Piotr Gwiazda, Aspects of Strangers, Reviewed by Dan Cuddy

Piotr Book Cover

Piotr Gwiazda, Aspects of Strangers, Moria Books, Chicago 2015, ISBN 978-0-9888628-3-8 86 pages  $12.95

Where the unit of Hiram Larew’s poetry is the word and the image, Piotr Gwiazda’s is the phrase, the thought, the idea.  If you are a reader that wants a nice tidy form, everything tucked in, hospital corners for the poetic blanket, you will not find it in this poet’s work. Gwiazda’s work is as sprawling and contradictory as real life. He is a maximalist. However, this book isn’t wild unruly stream-of-consciousness.  It is as calculated as a sonnet but the playing field is often a paragraph of prose-poetry.

There are three sections of the book. The first is the book’s title, Aspects of Strangers .  This first part is a long poem in itself that examines alienation. It opens to a page with four two-line stanzas and much blank space or silence on the page. Thus we have:

You see their other faces.
You hear their other voices.

You pass them in the airport
Or the subway station

Or any street and plaza…
Are you a part of them?

Your face gives you away.
Your voice denies you.

Then a large expanse of white frames these eight lines. The lines are seemingly direct. There are no esoteric words or allusions. There is nothing exotic described here though these lines are kin to Ezra Pound’s In A Station Of The Metro:

The apparition of these faces in the crowd;
Petals on a wet, black bough.

Pound captures a sensory perception, turns it into poetry with a metaphor. Gwiazda captures an emotional perception, the feeling of the alien one, the one that doesn’t fit in this crowd.  “Other faces” , “Other voices” . Already the narrator looks on as an outsider. This stranger who is asking whether the “you” if he or she is a stranger too. Perhaps he is asking himself? This is a moment of self-consciousness in every sense of the word. Is the person’s face darker, lighter, the eyes, the nose, somehow different? And there must be an accent or the very act of questioning whether “you” belong separates the speaker and perhaps also the one addressed. Self-conscious? Who is asked “Are you a part of them?” The reader of the book?

Each page advances uneasy perceptions. The reader is uncomfortable being an alien but as the poem progresses page after page there is a feeling that he or she doesn’t want to be a part of them, but begins to feel that he is. He recognizes the faults, the object of the satire. The poem is satire, a quiet critical look at a country of strange people, the strangers of the title. Or is the observer the stranger? However, Gwiazda does chuckle at times. Look at this prose poem that occupies its own page.

They are uncomfortable with the idea of indeterminacy
Because it increases their irritability. They have explained
Their origins, mastered the vast ocean. They hang their
Paintings upside down (one shows a boat on the horizon,
Or just below). They are estranged from their statues.

The poem is not dry angst-ridden, depressive pounding away at a theme. Though much of the writing appears direct, there are many non sequiturs and tangents that make the reader halt. What is going on? The poem captures the irrational, the contradictory, the absurdity, not to just criticize this society of strangers but to marvel at it as well. Here is a paragraph that shows this.

They believe in the transmigration of souls, especially
Animal souls. They protect their eyes from the sun (they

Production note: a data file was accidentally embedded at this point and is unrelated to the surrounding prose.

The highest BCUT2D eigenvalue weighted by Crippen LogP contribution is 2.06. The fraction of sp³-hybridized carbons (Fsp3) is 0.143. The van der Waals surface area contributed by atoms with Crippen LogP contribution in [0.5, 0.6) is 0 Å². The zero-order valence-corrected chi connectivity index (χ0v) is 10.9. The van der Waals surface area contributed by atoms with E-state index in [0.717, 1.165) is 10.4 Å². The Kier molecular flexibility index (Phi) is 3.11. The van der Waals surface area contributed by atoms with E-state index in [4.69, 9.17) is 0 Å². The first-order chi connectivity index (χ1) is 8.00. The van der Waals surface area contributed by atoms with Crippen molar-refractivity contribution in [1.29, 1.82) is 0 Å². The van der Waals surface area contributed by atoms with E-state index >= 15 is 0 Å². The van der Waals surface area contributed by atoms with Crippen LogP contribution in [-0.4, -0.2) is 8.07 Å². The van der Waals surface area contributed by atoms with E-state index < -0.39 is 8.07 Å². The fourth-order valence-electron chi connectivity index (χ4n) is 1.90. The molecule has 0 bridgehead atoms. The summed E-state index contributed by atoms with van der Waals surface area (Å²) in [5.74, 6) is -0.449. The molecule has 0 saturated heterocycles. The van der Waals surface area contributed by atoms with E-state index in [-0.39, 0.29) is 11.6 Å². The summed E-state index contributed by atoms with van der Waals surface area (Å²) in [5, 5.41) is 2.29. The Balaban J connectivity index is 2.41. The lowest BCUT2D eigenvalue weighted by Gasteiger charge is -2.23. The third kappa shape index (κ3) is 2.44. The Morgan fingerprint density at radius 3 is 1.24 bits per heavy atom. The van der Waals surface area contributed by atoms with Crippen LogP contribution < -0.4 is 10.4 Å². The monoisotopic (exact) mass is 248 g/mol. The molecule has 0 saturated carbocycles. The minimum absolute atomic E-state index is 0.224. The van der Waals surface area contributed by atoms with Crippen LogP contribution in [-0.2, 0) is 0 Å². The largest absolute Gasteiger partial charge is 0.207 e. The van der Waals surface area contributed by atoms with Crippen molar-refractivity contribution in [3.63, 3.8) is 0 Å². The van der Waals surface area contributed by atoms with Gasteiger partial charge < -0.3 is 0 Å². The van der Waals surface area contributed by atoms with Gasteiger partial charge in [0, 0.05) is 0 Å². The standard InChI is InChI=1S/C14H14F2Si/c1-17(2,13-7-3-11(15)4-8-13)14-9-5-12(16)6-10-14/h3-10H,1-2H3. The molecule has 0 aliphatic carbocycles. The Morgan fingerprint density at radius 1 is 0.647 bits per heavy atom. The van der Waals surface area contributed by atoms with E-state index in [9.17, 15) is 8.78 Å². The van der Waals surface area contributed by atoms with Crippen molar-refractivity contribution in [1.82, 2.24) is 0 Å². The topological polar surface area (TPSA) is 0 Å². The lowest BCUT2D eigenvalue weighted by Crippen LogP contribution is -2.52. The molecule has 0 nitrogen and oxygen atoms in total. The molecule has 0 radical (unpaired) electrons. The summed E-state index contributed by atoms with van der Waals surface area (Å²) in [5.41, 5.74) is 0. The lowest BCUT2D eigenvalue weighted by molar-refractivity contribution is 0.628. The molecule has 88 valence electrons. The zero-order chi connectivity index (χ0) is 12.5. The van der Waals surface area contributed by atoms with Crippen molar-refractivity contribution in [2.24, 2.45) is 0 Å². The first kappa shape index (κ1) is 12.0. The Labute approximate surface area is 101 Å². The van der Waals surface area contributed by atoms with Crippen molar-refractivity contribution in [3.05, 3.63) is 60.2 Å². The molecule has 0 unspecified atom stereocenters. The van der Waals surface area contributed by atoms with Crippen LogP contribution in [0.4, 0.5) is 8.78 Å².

Are afraid of the sun). You can easily mistake them for
Robots. Don’t tamper with their systems. Beware of their
Hands and of their little sharp fingernails.

The poem throughout is woven with surprises.  The closing eight lines of this poem sum up the many observations the poet makes.

Proportion is anathema to them.
Perfection is catastrophe to them.

The absolute is relative to them.
They maintain equilibrium.

The future is unknown to them.
Their destiny is unfair to them.

Their solitude is poetic to them.
They embrace contradiction.

And we as readers should embrace the many enlightening contradictions that are artfully presented.

The second section is Ozone which the author describes as “part dystopian vision.” It contains some magnificent lines like these:

An eyelash, a stray comma, on the pillow
From an unfinished dream, an unfinished reality
Words too far in the past to know what they mean

The final section is Moral Commerce which Gwiazda describes as a poet-critic’s journal. Here is a sample:

Chances of being in a plane crash are infinitesimally
Small, yet almost every day a plane crashes somewhere in
The world. In most aviation accidents, a number of things
Have to go wrong. Until the final report comes in, we
Shouldn’t jump to any conclusions. Then the flight
Attendants started chanting: “Brace! Brace!”

© Dan Cuddy and Piotr Gwiazda

Piotr Gwiazda is the author of two previous books of poetry, Gagarin Street (2005) and Messages (2012). He has also published two critical studies, James Merrill and W. H. Auden (2007) and U.S. Poetry in the Age of Empire, 1979-2012 (2014). His translation of Grzegorz Wróblewski’s Kopenhaga appeared in 2013. He teaches at the University of Maryland Baltimore County (UMBC).

Dan Cuddy is an editor of Loch Raven Review. Previously he was a contributing editor with the Maryland Poetry Review and with Lite: Baltimore’s Literary Newspaper. He has been published in many small magazines over the years, such as NEBO, Antioch Review, Connecticut River Review. In 2003 his book of poems Handprint On The Window was published by Three Conditions Press.

Postscript: In Scroll.in, Adam Zdrodowski  highlighted Aspects of Strangers as one of “Six books of poetry in English from around the world that 2015 will be remembered for” (http://scroll.in/article/778519/six-books-of-poetry-in-english-from-around-the-world-that-2015-will-be-remembered-for/).

Back to Main Loch Raven Review Site